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Rationale: Carney complex (CNC) is a multiple neoplasia syndrome with autosomal dominant inheritance. CNC is characterized by the presence of myxomas, spotty skin pigmentation, and endocrine overactivity. No direct correlation has been established between disease-causing mutations and phenotype.

Patient concerns: A 16-year-old boy was admitted because of excessive weight gain over 3 years and purple striae for 1 year. Physical examination revealed Cushingoid features and spotty skin pigmentation on his face, lip, and sclera.

Diagnoses: The patient was diagnosed as Carney complex.

Interventions: the patient underwent right adrenalectomy and partial adrenalectomy of the left adrenal gland.

Outcome: Results of imaging showed bilateral adrenal nodular hyperplasia, multiple microcalcifications of the bilateral testes, and compression fracture of the thoracolumbar spine. Histopathological results confirmed multiple pigmented nodules in the adrenal glands. DNA sequencing revealed a nonsense mutation in the gene encoding regulatory subunit type 1-alpha of protein kinase A (PRKAR1A; c.205C > T). After the second adrenalectomy, the Cushingoid features disappeared, and cortisol levels returned to normal.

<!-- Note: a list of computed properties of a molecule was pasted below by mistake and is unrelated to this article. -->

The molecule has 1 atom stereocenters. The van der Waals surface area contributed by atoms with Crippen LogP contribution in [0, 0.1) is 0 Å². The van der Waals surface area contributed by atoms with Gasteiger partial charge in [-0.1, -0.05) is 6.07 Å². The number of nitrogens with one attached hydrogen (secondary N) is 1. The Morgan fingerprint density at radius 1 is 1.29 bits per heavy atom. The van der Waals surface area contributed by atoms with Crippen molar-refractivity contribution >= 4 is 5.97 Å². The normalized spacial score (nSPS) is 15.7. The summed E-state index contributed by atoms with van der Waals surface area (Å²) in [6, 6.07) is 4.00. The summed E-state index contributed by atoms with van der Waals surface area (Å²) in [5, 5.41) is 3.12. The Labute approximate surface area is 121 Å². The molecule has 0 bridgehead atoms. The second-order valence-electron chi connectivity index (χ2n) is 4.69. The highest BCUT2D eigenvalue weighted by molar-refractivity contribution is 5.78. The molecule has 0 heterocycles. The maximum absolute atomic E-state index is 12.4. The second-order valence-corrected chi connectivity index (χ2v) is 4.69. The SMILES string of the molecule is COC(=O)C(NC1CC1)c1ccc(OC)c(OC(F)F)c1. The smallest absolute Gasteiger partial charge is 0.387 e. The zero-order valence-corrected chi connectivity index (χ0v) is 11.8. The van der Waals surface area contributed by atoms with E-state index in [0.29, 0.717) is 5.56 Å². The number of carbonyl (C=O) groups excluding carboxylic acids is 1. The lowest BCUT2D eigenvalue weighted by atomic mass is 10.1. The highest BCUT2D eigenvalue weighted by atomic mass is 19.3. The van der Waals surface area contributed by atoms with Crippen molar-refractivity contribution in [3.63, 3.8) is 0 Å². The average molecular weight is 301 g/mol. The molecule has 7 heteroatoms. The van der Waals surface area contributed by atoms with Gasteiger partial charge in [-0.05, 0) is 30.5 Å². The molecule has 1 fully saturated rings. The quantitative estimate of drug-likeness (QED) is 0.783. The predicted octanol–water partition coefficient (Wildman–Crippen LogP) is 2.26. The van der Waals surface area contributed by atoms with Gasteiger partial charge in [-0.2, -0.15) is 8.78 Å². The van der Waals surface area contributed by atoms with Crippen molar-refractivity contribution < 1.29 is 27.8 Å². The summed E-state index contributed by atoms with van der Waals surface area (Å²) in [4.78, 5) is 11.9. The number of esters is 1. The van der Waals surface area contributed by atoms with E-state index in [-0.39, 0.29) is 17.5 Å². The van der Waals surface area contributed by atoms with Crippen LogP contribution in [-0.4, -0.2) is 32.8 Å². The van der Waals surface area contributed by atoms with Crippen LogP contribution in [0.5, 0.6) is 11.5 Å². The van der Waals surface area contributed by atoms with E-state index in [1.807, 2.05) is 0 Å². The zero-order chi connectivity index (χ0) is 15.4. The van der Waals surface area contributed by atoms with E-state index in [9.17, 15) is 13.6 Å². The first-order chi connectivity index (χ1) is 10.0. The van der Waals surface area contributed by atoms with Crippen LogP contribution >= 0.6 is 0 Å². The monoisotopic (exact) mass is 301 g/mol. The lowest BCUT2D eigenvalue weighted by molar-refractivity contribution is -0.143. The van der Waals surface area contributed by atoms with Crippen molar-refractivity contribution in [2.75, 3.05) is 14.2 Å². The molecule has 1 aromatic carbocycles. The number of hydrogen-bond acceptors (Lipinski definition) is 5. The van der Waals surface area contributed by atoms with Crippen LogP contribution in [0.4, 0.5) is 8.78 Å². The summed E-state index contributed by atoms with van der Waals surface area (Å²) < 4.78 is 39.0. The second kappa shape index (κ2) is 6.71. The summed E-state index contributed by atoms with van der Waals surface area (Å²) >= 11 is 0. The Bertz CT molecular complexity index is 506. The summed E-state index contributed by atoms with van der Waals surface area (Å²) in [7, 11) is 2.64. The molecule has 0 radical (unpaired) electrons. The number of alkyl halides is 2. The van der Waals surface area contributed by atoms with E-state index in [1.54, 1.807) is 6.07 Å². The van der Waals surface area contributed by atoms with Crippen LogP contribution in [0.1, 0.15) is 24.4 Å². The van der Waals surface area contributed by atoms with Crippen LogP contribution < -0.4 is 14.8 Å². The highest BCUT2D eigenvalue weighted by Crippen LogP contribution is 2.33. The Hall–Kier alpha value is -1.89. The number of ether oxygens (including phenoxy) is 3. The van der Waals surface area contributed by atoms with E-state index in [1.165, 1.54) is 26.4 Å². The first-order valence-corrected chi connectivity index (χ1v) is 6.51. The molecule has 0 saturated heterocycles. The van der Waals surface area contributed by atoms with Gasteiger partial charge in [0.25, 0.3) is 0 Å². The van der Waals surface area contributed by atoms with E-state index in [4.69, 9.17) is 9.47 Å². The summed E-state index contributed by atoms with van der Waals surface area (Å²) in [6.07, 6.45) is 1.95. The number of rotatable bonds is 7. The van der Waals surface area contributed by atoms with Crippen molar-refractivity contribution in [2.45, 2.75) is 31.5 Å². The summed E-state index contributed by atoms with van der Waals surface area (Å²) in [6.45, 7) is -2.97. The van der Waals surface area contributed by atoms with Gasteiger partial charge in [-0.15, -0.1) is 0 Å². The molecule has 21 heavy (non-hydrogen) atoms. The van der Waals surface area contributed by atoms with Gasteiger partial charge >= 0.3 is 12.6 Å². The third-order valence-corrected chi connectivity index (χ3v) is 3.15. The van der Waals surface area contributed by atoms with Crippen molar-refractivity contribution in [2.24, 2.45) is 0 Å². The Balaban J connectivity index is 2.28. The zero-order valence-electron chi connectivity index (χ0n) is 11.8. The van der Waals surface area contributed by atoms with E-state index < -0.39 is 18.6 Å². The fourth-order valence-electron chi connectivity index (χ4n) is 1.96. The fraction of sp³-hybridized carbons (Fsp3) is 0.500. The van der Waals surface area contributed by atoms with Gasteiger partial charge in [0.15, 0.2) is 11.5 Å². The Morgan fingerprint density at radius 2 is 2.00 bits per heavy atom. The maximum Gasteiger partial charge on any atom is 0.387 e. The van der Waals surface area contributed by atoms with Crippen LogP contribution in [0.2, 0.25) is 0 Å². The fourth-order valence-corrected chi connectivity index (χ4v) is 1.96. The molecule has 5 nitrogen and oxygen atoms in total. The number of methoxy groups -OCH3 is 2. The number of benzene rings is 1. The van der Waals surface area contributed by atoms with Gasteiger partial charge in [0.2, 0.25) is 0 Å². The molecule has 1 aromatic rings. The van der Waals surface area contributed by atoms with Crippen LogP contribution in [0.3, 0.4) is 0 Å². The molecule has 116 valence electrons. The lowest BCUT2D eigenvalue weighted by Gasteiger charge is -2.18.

Lessons: Carney complex is a rare disease that lacks consistent genotype–phenotype correlations. Our patient, who carried a germline PRKAR1A nonsense mutation (c.205C > T), clinical features included spotty skin pigmentation, osteoporosis, and primary pigmented nodular adrenal disease. Adrenalectomy is the preferred treatment for Cushing syndrome due to primary pigmented nodular adrenal disease.

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This article was published in Medicine, Volume 96, Issue 50.

The published version is available at

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